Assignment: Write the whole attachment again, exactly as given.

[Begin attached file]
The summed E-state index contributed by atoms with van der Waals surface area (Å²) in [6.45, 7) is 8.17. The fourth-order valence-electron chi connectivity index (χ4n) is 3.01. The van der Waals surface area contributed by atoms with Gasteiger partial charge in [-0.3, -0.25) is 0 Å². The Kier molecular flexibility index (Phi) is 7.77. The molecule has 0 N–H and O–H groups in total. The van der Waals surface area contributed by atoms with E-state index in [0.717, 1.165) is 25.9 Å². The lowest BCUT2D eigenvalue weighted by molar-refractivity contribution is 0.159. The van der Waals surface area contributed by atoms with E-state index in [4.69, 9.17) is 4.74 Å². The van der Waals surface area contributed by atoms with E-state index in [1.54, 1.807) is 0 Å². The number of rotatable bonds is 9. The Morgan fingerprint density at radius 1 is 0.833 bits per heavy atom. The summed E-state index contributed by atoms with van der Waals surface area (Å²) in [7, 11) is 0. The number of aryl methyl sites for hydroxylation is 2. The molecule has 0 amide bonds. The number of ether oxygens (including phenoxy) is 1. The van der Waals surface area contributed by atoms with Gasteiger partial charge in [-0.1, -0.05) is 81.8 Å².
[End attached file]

The summed E-state index contributed by atoms with van der Waals surface area (Å²) in [6.45, 7) is 8.17. The fourth-order valence-electron chi connectivity index (χ4n) is 3.01. The van der Waals surface area contributed by atoms with Gasteiger partial charge in [-0.3, -0.25) is 0 Å². The Kier molecular flexibility index (Phi) is 7.77. The molecule has 0 N–H and O–H groups in total. The van der Waals surface area contributed by atoms with E-state index in [0.717, 1.165) is 25.9 Å². The lowest BCUT2D eigenvalue weighted by molar-refractivity contribution is 0.159. The van der Waals surface area contributed by atoms with E-state index in [4.69, 9.17) is 4.74 Å². The van der Waals surface area contributed by atoms with E-state index in [1.54, 1.807) is 0 Å². The number of rotatable bonds is 9. The Morgan fingerprint density at radius 1 is 0.833 bits per heavy atom. The summed E-state index contributed by atoms with van der Waals surface area (Å²) in [7, 11) is 0. The number of aryl methyl sites for hydroxylation is 2. The molecule has 0 amide bonds. The number of ether oxygens (including phenoxy) is 1. The van der Waals surface area contributed by atoms with Gasteiger partial charge in [-0.1, -0.05) is 81.8 Å².